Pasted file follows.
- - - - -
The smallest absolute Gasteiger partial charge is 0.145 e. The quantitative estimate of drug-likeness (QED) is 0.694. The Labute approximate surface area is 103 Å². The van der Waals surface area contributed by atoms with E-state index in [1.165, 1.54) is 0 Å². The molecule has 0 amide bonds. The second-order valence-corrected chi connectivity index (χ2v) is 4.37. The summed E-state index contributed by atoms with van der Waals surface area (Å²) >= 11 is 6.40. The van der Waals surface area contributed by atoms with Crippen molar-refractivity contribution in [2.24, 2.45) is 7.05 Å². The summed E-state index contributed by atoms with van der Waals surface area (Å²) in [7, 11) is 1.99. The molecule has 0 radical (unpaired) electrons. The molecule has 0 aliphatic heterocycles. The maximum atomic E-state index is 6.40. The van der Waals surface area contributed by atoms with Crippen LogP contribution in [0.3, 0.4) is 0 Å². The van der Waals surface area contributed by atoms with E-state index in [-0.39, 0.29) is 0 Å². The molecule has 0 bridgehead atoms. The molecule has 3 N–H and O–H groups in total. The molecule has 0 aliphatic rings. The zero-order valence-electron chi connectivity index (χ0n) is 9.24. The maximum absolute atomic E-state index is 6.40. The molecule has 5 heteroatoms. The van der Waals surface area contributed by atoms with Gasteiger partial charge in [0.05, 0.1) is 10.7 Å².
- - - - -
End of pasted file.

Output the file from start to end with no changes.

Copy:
The smallest absolute Gasteiger partial charge is 0.145 e. The quantitative estimate of drug-likeness (QED) is 0.694. The Labute approximate surface area is 103 Å². The van der Waals surface area contributed by atoms with E-state index in [1.165, 1.54) is 0 Å². The molecule has 0 amide bonds. The second-order valence-corrected chi connectivity index (χ2v) is 4.37. The summed E-state index contributed by atoms with van der Waals surface area (Å²) >= 11 is 6.40. The van der Waals surface area contributed by atoms with Crippen molar-refractivity contribution in [2.24, 2.45) is 7.05 Å². The summed E-state index contributed by atoms with van der Waals surface area (Å²) in [7, 11) is 1.99. The molecule has 0 radical (unpaired) electrons. The molecule has 0 aliphatic heterocycles. The maximum atomic E-state index is 6.40. The van der Waals surface area contributed by atoms with Crippen LogP contribution in [0.3, 0.4) is 0 Å². The van der Waals surface area contributed by atoms with E-state index in [-0.39, 0.29) is 0 Å². The molecule has 0 bridgehead atoms. The molecule has 3 N–H and O–H groups in total. The molecule has 0 aliphatic rings. The zero-order valence-electron chi connectivity index (χ0n) is 9.24. The maximum absolute atomic E-state index is 6.40. The molecule has 5 heteroatoms. The van der Waals surface area contributed by atoms with Gasteiger partial charge in [0.05, 0.1) is 10.7 Å².